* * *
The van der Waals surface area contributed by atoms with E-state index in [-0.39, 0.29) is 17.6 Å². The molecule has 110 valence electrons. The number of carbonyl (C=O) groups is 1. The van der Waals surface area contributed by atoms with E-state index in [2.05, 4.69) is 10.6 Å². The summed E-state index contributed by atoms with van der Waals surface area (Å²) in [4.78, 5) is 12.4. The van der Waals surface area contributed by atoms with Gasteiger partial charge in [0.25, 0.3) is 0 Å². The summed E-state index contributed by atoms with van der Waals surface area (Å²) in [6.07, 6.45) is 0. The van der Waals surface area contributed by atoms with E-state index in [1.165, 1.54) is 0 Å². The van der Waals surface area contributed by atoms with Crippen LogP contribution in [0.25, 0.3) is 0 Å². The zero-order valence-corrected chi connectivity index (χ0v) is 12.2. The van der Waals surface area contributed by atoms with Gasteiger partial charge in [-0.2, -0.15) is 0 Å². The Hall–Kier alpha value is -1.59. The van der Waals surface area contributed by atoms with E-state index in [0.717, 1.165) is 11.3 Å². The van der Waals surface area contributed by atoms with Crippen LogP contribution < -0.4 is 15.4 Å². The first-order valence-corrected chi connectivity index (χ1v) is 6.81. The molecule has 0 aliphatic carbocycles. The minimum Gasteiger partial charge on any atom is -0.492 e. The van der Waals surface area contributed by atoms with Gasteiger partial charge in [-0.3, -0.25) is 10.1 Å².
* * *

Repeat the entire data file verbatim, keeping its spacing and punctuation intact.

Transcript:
The van der Waals surface area contributed by atoms with E-state index in [-0.39, 0.29) is 17.6 Å². The molecule has 110 valence electrons. The number of carbonyl (C=O) groups is 1. The van der Waals surface area contributed by atoms with E-state index in [2.05, 4.69) is 10.6 Å². The summed E-state index contributed by atoms with van der Waals surface area (Å²) in [4.78, 5) is 12.4. The van der Waals surface area contributed by atoms with Gasteiger partial charge in [0.25, 0.3) is 0 Å². The summed E-state index contributed by atoms with van der Waals surface area (Å²) in [6.07, 6.45) is 0. The van der Waals surface area contributed by atoms with E-state index in [1.165, 1.54) is 0 Å². The van der Waals surface area contributed by atoms with Crippen LogP contribution in [0.25, 0.3) is 0 Å². The zero-order valence-corrected chi connectivity index (χ0v) is 12.2. The van der Waals surface area contributed by atoms with Gasteiger partial charge in [-0.2, -0.15) is 0 Å². The Hall–Kier alpha value is -1.59. The van der Waals surface area contributed by atoms with E-state index in [0.717, 1.165) is 11.3 Å². The van der Waals surface area contributed by atoms with Crippen LogP contribution < -0.4 is 15.4 Å². The first-order valence-corrected chi connectivity index (χ1v) is 6.81. The molecule has 0 aliphatic carbocycles. The minimum Gasteiger partial charge on any atom is -0.492 e. The van der Waals surface area contributed by atoms with Gasteiger partial charge in [-0.3, -0.25) is 10.1 Å².